Tips for a cleaner CSS code (Part I)

Having an orderly and clean code has many benefits: your web will load faster, you can modify it more easily or solve problems, it looks professional and most importantly, it will allow you to better identify the elements of your code and will also help some other developer to read it better and work better with him.

Today we will see a series of tips that can help you achieve a cleaner CSS code and have everything in order. Let’s see!

Create a table of contents

When you want to look for something specific in a book, what do you check first? Exactly, the index. Quickly find your IDs and classes by making a table of contents, for example:

/ * reset * /

/* general */

/ * typography * /

/ * header * /

/ * footer * /

/ * sidebar * /

/ * Home Page * /

/ * About Page * /

/ * Media Queries * /

Add IDs to the sections you create

Within the table of contents that you elaborated, you can add the ID that corresponds to each content and thus know which word you should identify when looking for that segment.

Comment the sections

When you start a section, add a short description that allows you to remember (and let you understand another programmer) what it is about.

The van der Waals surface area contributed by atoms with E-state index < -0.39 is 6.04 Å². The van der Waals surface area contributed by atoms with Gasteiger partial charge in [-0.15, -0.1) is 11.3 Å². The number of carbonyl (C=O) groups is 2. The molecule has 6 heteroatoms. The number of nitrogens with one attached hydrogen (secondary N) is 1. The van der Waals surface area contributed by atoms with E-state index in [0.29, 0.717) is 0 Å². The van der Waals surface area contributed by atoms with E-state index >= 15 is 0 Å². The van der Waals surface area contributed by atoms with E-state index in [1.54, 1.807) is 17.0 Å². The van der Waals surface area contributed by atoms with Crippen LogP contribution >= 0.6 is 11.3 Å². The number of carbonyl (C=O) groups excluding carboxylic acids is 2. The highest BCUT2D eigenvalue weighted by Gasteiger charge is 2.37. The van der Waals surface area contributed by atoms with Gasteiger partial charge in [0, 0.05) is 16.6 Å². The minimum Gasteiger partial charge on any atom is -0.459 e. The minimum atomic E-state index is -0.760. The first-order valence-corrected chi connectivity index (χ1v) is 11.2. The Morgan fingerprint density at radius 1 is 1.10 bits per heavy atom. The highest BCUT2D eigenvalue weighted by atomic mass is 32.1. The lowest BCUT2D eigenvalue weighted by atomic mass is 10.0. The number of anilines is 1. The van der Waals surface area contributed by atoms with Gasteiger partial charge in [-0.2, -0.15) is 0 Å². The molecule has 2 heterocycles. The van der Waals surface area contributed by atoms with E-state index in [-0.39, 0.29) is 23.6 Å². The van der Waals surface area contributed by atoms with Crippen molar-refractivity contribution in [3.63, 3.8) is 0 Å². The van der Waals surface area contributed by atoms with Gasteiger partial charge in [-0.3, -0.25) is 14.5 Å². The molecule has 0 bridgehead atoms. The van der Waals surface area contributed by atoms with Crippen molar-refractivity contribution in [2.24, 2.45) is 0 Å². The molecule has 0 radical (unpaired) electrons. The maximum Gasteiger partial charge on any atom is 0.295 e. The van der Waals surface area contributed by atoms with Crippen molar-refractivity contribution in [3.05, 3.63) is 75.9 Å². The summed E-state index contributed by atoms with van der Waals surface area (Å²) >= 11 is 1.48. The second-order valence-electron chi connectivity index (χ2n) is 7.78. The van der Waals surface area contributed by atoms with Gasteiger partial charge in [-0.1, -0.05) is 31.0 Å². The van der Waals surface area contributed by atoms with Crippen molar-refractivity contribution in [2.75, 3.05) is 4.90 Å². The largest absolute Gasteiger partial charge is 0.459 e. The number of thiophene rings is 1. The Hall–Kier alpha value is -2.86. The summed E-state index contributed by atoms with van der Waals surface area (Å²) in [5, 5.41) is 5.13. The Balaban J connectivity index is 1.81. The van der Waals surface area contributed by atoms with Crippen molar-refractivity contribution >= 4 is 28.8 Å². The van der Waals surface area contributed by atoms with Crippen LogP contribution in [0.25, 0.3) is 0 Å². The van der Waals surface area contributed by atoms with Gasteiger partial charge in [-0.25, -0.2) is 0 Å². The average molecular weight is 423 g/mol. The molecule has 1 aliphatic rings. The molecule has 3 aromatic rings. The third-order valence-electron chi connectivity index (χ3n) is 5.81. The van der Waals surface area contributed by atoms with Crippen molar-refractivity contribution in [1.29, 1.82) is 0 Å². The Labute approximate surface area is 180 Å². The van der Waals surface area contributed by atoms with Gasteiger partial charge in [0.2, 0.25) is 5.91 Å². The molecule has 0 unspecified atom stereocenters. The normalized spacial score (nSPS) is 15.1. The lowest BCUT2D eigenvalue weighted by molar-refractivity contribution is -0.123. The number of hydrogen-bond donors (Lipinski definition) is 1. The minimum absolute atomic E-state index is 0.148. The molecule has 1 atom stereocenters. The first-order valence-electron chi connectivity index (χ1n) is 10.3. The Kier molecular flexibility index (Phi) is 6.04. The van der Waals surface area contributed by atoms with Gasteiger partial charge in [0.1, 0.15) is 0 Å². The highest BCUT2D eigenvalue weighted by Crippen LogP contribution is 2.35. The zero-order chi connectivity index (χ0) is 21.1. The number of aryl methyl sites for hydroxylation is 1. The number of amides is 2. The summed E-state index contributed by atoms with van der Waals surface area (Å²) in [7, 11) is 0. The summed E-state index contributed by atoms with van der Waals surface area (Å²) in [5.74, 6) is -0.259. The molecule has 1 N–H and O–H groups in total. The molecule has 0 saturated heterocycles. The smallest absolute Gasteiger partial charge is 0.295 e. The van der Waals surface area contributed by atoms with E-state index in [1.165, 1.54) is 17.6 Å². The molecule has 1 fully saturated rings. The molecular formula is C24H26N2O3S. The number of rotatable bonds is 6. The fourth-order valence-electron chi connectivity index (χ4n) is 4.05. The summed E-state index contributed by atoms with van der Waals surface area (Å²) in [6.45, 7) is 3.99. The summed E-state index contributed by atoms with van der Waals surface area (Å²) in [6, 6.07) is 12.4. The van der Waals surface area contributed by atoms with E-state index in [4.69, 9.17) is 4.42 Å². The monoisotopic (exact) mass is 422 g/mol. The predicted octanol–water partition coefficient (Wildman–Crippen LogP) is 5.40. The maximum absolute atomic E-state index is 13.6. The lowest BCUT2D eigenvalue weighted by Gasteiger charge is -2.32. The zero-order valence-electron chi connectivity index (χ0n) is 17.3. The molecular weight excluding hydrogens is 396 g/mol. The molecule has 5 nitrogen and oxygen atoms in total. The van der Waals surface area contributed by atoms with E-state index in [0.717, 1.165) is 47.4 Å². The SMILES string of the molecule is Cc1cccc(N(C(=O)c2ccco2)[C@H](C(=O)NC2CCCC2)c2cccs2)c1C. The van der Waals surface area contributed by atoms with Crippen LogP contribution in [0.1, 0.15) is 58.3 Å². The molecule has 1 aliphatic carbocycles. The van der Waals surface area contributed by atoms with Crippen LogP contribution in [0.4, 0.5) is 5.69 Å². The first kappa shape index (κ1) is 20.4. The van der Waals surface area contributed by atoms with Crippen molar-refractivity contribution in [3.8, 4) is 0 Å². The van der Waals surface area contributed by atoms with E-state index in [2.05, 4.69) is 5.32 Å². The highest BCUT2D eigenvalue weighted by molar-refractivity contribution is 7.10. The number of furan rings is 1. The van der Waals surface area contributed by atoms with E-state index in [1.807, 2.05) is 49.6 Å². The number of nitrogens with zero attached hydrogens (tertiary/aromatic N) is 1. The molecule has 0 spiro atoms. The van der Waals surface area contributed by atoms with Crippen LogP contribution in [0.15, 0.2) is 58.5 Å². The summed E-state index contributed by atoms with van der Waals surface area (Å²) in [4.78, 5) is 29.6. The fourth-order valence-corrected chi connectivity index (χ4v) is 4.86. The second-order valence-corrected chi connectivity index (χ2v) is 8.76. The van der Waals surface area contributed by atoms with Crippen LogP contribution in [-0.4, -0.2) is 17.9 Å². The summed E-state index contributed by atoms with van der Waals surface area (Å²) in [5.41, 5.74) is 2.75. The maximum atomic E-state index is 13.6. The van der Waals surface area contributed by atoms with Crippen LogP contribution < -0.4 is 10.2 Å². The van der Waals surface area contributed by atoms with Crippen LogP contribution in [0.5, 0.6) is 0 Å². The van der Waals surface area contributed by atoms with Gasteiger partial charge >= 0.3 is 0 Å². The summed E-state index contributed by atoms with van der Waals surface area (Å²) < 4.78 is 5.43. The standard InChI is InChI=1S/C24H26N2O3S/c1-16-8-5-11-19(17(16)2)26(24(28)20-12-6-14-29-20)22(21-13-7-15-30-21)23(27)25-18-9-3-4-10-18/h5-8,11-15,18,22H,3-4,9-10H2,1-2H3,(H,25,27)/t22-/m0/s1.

Think of the layout

Having the layout planned in advance will let you know what you need in your code sheet, know the styles you will use and you can discard things along the way. When you plan on the fly you can fall into redundancy and repetition of unnecessary code.

Describe the IDs and classes

Did it ever happen to you in classes that because you do not write well or with more details, then you do not understand what you wrote down? Maybe when you are writing the CSS code you are very clear about everything or you are sure that you will remember everything, but it is possible that if you leave it and take it back later (at any time of the project, or after the web is finished), you should guess what an ID refers to or go testing until you find the item you need to modify. Try to be more specific by adding to the word the location or any detail that identifies it, such as #firstname instead of #name.

Don’t describe the IDs according to their position or color

Although we said in the previous step that you should be more descriptive with the IDs, do not elaborate this type of descriptions based on the position, color or some other detail of the web page that can be modified in the way, since this description will lose validity and you may have problems finding it.

Write your CSS as standard

Be in block form with each selector, property and value in a line, or in line with all the elements one after the other, make sure that if you copy the code from some side, do not have errors and all the elements are find in the correct order so that it doesn’t fail.

In the next post we will see many more tips that will help you a lot!

Jefferson Maldonado
the authorJefferson Maldonado
UX WordPress Designer
Ux & Web Designer. Portafolio: Divi Blogger, WordPress Expert, UX Designer, Business Consultant.

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